The winner of the 2017 Longines FEI World Cup Final (Neb.) and member of the gold medal-winning teams at the 2004 Athens and 2008 Hong Kong Olympic Games, McLain Ward, 41, has been jumping at the grand prix level since he was a teenager. He won the USET Show Jumping Talent Search at age 14 and has served on Nations Cup teams for more than 15 years. He also has team silver from the 2006 FEI World Equestrian Games (Germany) and 2016 Rio Olympic Games and team bronze from the 2014 Alltech FEI World Equestrian Games (France) to his credit. He operates his family’s Castle Hill Farm in Brewster, N.Y., and Wellington, Fla.




Lauren Ward’s Perspective As A Mother

Both of my parents rode, not professionally. My dad played polo when I was little. I started taking lessons when I was 3, and it’s always been all I ever wanted to do. I think McLain and I are very much on the same page. We always say we’d like Lilly to ride and compete, but at the very least we want her to love the horses and love to be around them. It’s what we do.

We do it 24 hours a day, seven days a week. I really wouldn’t want it any other way. It’s fun to be able to expose your little person to what you love. We have a pony for her, and she can have fun and do it herself.

People started asking me a while ago, “When is Lilly going to do her first show?” And I said, “When she asks me.” I didn’t want to do it because we wanted her to do it; I wanted it to happen because it was what she wanted.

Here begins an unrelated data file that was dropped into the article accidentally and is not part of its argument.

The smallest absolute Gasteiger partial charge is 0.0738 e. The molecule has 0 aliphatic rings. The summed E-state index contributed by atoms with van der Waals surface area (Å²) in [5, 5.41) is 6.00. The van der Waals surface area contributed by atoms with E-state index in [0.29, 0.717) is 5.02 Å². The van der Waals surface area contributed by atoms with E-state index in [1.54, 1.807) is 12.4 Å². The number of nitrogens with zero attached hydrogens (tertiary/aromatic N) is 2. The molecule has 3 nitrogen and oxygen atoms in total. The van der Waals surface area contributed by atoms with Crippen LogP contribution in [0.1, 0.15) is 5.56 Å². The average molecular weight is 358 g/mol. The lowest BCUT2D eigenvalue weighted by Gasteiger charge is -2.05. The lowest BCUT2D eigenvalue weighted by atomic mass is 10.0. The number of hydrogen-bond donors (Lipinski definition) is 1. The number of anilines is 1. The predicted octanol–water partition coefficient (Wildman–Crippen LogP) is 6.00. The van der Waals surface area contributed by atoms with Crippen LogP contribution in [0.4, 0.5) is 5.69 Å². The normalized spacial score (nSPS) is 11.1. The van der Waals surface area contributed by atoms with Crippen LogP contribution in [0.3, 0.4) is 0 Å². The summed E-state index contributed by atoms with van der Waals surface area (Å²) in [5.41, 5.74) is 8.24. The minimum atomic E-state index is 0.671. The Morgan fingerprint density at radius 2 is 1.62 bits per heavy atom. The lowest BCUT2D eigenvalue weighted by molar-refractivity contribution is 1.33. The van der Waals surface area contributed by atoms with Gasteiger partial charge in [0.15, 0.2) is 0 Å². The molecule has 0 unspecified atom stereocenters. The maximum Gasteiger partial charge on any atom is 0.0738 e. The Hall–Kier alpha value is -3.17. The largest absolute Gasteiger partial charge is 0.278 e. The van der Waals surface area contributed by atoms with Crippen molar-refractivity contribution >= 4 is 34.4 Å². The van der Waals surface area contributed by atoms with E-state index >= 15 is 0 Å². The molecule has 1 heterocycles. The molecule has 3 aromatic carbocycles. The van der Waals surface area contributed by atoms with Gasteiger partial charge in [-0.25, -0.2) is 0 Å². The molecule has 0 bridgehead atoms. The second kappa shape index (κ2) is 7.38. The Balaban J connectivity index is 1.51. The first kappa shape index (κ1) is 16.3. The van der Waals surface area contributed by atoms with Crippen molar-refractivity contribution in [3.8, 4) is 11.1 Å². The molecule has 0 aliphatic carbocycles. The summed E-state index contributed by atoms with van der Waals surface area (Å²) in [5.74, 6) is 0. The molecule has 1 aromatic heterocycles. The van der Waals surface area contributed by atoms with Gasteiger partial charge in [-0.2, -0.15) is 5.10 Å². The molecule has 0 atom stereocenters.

She started to ask about it this spring. We’d be at the ring, and she’d say, “Mommy, I go in there.” So, we did it. And she loved it. She loved her ribbon.

But you do have to find a balance. You have to let them have the opportunity to see other things. At home she goes to gymnastics twice a week, and she seems to really enjoy music, and so I’m going to look into getting her into a dance class. I want to definitely give her the opportunity to try things.

But most of all, she loves her pony. I describe [Lilly’s pony] Daisy as a hooved dog, because Lilly can do everything herself with her. Sometimes she goes weeks without riding and just grooms Daisy and drags her around the farm. I want her to be involved and not be afraid to get her hands dirty and learn all the aspects of the sport. I came through the ranks as a working student. When I was about 12, I would groom at the shows and show myself, and get there at 5:30 in the morning and help other riders at the show. That’s how I grew up, which I loved.

Having kids grow up around animals in general, not just horses, teaches so much, including about great responsibility. You just always have to stress that it’s a relationship between yourself and a living animal, and you have to make sure that you’re both on the same page.

And some days it’s not going to go 100 percent according to plan, and you can only blame yourself; you can never blame your horse. Hopefully we won’t put too much pressure if she does decide to compete. We can give her all of the exposure and opportunity to be very well educated about it and to help her understand it’s not always going to go perfectly.